Engaging Zambia's school drop-outs

Rozious Siatwambo, founder of the Great North Road Academy Rozious Siatwambo finance request was rejected by 50 banks

Changing the way people engage with education has become the life's work for Zambian teacher and entrepreneur Rozious Siatwambo.

He is the founder of the Great North Road Academy, an independent school in Zambia's capital Lusaka.

The school encourages "drop-outs" of any age to return to education.

Projectors are installed in classrooms to encourage interactive learning and students unable to attend classes can enrol in distance learning at home through DVDs and CDs recorded at the school.

Mr Siatwambo had a fairly conventional start in education - he gained a degree in education from the University of Zambia but after graduating he decided that he was not going to follow his peers.

"I didn't want to join the government. I didn't want to join anywhere. So what I had to do is, I had to now search my heart, search what I'd learnt at the university and then I started using those skills to come up with something," he told the BBC's series African Dream.

With his passion for education and determination to be his own boss, he identified a gap in the independent school market.

"If you look at most of these private schools, most of them are not run by teachers, most of them are just business persons, so I wanted to come up with something different which would have an education attached."

'Growing of ideas'

Mr Siatwambo reached out to the public to sell his idea.

Rozious Siatwambo

  • Age: 36
  • Gained BA degree in education from University of Zambia
  • Founded the Great North Road Academy
  • Columnist on Examination Techniques in The Post newspaper
  • Author of book Exams Made Easy

"I started printing some flyers and also calling some people and I remember during the initial stages, sometimes I'd leave the office, I'd go on the streets," he told the BBC's Mutuna Chanda.

For Mr Siatwambo it is these early stages and the "growing of ideas" which enabled him to visualise how the school would work and how it would stand out from other independent schools.

"We started looking at where we can come out different from these other schools and we started bringing in new ideas such as modernising our system, ensuring that even those who didn't come here got the best services they could ever get. And this is what has seen rise us to this level," he said.

However, not many people seemed to have much faith in his plans.

He says he wrote to about 50 banks and organisations and received only rejections. But he describes this as an important lesson.

"I learned that you don't need to depend on others or even other organisations. You can still do it on your own. I find it sometimes cumbersome where I have to do all this paperwork so I would rather stand on my own."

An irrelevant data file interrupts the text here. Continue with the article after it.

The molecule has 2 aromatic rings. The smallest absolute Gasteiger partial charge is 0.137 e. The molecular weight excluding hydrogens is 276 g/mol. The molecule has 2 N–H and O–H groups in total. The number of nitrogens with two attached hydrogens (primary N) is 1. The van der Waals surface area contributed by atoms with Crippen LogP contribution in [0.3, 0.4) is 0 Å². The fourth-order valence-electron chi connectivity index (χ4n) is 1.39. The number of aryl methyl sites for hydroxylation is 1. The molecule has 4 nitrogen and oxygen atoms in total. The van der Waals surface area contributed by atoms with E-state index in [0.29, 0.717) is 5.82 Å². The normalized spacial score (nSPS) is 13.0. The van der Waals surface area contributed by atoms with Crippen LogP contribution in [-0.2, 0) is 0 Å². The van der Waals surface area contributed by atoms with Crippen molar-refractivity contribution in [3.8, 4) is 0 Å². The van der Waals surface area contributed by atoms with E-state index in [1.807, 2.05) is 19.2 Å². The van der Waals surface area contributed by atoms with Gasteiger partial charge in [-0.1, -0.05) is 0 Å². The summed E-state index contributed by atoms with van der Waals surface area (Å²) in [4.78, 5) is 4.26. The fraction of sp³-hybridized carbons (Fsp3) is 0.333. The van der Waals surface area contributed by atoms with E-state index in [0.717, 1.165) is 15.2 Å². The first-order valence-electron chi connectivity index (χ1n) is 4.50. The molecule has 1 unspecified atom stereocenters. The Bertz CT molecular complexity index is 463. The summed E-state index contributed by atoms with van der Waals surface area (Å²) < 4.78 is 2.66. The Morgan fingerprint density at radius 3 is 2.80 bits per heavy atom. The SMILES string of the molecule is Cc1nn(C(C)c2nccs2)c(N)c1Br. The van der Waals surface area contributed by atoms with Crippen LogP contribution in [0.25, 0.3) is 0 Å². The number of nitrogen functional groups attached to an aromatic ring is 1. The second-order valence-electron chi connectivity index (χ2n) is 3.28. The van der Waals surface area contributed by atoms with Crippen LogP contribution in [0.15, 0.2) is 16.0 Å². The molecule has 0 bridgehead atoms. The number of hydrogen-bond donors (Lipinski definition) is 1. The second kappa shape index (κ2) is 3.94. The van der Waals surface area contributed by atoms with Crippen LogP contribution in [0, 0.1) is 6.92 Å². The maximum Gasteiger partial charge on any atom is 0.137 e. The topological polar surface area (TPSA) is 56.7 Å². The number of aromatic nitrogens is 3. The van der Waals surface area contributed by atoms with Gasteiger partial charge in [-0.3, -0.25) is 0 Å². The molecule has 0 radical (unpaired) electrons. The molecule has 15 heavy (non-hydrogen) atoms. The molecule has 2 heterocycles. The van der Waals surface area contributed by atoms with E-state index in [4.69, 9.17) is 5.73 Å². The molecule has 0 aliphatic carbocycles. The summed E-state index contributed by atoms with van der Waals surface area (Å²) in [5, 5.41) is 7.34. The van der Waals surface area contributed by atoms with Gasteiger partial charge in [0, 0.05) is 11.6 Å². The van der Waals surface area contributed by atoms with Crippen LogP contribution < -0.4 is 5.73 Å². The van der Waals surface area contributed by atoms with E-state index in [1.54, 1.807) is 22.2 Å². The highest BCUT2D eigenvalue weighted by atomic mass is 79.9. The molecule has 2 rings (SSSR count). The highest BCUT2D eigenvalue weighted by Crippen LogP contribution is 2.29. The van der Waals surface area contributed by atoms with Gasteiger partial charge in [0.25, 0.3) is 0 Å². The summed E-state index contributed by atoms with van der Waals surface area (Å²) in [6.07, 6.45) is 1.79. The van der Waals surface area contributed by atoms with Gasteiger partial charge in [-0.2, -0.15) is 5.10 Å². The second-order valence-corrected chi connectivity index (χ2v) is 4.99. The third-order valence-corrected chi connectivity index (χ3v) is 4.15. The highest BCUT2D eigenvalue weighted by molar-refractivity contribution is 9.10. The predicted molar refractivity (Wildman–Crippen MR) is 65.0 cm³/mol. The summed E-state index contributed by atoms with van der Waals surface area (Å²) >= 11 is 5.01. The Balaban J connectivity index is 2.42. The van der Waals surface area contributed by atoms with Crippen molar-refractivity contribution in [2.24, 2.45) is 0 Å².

He turned to friends who backed him to the tune of $15,000 (£9,700). This plus his own personal funds enabled him to put some money behind his idea.

Within the first month the school had enrolled more than 30 pupils. Today it has around 700 pupils and more than 30 employees.

Hijacked books

So given the large injection of capital he had, what is his response to those who might say they do not have the same financial advantages?

"You don't start a business with money, you start with an idea. And that idea it has to be grown," he says.

"So the idea is the one that is going to lead you to where money is. I had to grow that idea. Upon growing that idea, that's when my brain would tell me to say now can you source some money to fill the gaps.

"Running a business doesn't actually take money, it is the brain."

Mr Siatwambo has now turned his attentions to producing exam guides.

In 2006 he had the idea for Exams Made Easy and went about getting it published. To keep his costs low, he had the book published in China.

"After printing quite a number of copies [50,000] let me just say it was quite challenging because locally it was quite expensive to have a book printed," he says.

"There was one major challenge I faced when the books were being shipped to Dar es Salaam, Tanzania," he remembers.

"The ship that was carrying the books had been hijacked in Somalia and you can imagine there were only two weeks before the launch and I'd invited all the people, ministers and other people, so now what was I going to do? Abandon the launch? I just went ahead with the launch through just a few copies that I'd printed locally."

He now has plans to build on the book and to expand his Great North Road Academy.

"I have now converted the book into a DVD. My intention is to expand the school into a university in the next three or four years.

"I've already acquired some land. We wanted to construct a complex which will house a primary school, a secondary school and also a university. Now we are just looking at financiers to finance the work. Hopefully by 2015 all of the structures will be in place."

African Dream is broadcast on the BBC Network Africa programme every Monday morning.

Every week, one successful business man or woman will explain how they started off and what others could learn from them.

More on This Story

African Dream

The BBC is not responsible for the content of external Internet sites

More Africa stories

RSS

Features

BBC © 2014 The BBC is not responsible for the content of external sites. Read more.

This page is best viewed in an up-to-date web browser with style sheets (CSS) enabled. While you will be able to view the content of this page in your current browser, you will not be able to get the full visual experience. Please consider upgrading your browser software or enabling style sheets (CSS) if you are able to do so.